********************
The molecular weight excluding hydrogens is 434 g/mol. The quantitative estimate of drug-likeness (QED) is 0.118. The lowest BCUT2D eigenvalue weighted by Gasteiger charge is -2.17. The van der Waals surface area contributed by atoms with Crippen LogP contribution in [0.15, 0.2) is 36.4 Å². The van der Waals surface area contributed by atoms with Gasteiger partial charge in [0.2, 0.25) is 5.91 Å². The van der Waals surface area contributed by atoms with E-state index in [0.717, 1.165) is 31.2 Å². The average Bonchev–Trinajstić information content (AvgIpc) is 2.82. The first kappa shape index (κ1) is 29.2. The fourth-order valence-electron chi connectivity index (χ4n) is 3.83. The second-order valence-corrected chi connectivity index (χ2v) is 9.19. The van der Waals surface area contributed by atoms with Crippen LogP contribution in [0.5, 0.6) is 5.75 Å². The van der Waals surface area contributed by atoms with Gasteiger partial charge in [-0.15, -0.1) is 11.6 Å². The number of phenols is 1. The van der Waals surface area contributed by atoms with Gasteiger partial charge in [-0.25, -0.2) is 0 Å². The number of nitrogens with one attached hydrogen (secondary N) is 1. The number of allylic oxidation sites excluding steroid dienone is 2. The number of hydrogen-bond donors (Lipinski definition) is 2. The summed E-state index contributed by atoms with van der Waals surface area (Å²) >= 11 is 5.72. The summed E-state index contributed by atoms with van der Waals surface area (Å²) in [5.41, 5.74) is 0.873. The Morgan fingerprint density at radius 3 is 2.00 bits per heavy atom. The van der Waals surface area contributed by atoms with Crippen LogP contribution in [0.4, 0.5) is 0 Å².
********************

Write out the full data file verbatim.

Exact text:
The molecular weight excluding hydrogens is 434 g/mol. The quantitative estimate of drug-likeness (QED) is 0.118. The lowest BCUT2D eigenvalue weighted by Gasteiger charge is -2.17. The van der Waals surface area contributed by atoms with Crippen LogP contribution in [0.15, 0.2) is 36.4 Å². The van der Waals surface area contributed by atoms with Gasteiger partial charge in [0.2, 0.25) is 5.91 Å². The van der Waals surface area contributed by atoms with E-state index in [0.717, 1.165) is 31.2 Å². The average Bonchev–Trinajstić information content (AvgIpc) is 2.82. The first kappa shape index (κ1) is 29.2. The fourth-order valence-electron chi connectivity index (χ4n) is 3.83. The second-order valence-corrected chi connectivity index (χ2v) is 9.19. The van der Waals surface area contributed by atoms with Crippen LogP contribution in [0.5, 0.6) is 5.75 Å². The van der Waals surface area contributed by atoms with Gasteiger partial charge in [-0.15, -0.1) is 11.6 Å². The number of phenols is 1. The van der Waals surface area contributed by atoms with Gasteiger partial charge in [-0.25, -0.2) is 0 Å². The number of nitrogens with one attached hydrogen (secondary N) is 1. The number of allylic oxidation sites excluding steroid dienone is 2. The number of hydrogen-bond donors (Lipinski definition) is 2. The summed E-state index contributed by atoms with van der Waals surface area (Å²) >= 11 is 5.72. The summed E-state index contributed by atoms with van der Waals surface area (Å²) in [5.41, 5.74) is 0.873. The Morgan fingerprint density at radius 3 is 2.00 bits per heavy atom. The van der Waals surface area contributed by atoms with Crippen LogP contribution in [0.4, 0.5) is 0 Å².